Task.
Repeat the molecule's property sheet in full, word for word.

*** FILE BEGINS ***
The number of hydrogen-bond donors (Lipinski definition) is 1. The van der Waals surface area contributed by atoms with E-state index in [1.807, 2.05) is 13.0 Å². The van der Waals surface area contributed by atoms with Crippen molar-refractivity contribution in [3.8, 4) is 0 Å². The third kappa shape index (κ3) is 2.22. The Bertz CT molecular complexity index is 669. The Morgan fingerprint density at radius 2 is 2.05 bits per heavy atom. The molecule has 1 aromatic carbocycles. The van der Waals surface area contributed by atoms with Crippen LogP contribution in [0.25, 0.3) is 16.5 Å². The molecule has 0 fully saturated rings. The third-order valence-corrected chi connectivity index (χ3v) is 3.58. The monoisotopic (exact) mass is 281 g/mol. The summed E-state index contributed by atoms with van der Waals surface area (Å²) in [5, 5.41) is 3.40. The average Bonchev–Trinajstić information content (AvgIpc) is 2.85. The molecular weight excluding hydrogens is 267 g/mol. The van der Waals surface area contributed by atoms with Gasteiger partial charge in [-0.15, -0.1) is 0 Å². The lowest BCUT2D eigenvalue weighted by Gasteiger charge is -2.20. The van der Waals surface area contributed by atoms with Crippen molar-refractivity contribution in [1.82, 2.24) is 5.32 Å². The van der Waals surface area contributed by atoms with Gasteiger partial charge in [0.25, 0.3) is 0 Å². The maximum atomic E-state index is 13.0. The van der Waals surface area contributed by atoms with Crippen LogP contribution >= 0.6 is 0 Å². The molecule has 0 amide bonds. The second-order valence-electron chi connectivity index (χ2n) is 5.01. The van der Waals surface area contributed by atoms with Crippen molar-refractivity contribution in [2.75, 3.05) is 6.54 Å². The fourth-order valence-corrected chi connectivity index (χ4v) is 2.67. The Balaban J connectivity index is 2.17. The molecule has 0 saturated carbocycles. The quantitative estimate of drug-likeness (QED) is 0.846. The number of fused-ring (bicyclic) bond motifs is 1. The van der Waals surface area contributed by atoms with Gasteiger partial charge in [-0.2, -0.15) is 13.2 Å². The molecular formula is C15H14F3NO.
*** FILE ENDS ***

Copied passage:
The number of hydrogen-bond donors (Lipinski definition) is 1. The van der Waals surface area contributed by atoms with E-state index in [1.807, 2.05) is 13.0 Å². The van der Waals surface area contributed by atoms with Crippen molar-refractivity contribution in [3.8, 4) is 0 Å². The third kappa shape index (κ3) is 2.22. The Bertz CT molecular complexity index is 669. The Morgan fingerprint density at radius 2 is 2.05 bits per heavy atom. The molecule has 1 aromatic carbocycles. The van der Waals surface area contributed by atoms with Crippen LogP contribution in [0.25, 0.3) is 16.5 Å². The molecule has 0 fully saturated rings. The third-order valence-corrected chi connectivity index (χ3v) is 3.58. The monoisotopic (exact) mass is 281 g/mol. The summed E-state index contributed by atoms with van der Waals surface area (Å²) in [5, 5.41) is 3.40. The average Bonchev–Trinajstić information content (AvgIpc) is 2.85. The molecular weight excluding hydrogens is 267 g/mol. The van der Waals surface area contributed by atoms with Gasteiger partial charge in [-0.15, -0.1) is 0 Å². The lowest BCUT2D eigenvalue weighted by Gasteiger charge is -2.20. The van der Waals surface area contributed by atoms with Crippen molar-refractivity contribution in [1.82, 2.24) is 5.32 Å². The van der Waals surface area contributed by atoms with Gasteiger partial charge in [0.25, 0.3) is 0 Å². The maximum atomic E-state index is 13.0. The van der Waals surface area contributed by atoms with Crippen LogP contribution >= 0.6 is 0 Å². The molecule has 0 amide bonds. The second-order valence-electron chi connectivity index (χ2n) is 5.01. The van der Waals surface area contributed by atoms with Crippen molar-refractivity contribution in [2.75, 3.05) is 6.54 Å². The fourth-order valence-corrected chi connectivity index (χ4v) is 2.67. The Balaban J connectivity index is 2.17. The molecule has 0 saturated carbocycles. The quantitative estimate of drug-likeness (QED) is 0.846. The number of fused-ring (bicyclic) bond motifs is 1. The van der Waals surface area contributed by atoms with Gasteiger partial charge in [-0.2, -0.15) is 13.2 Å². The molecular formula is C15H14F3NO.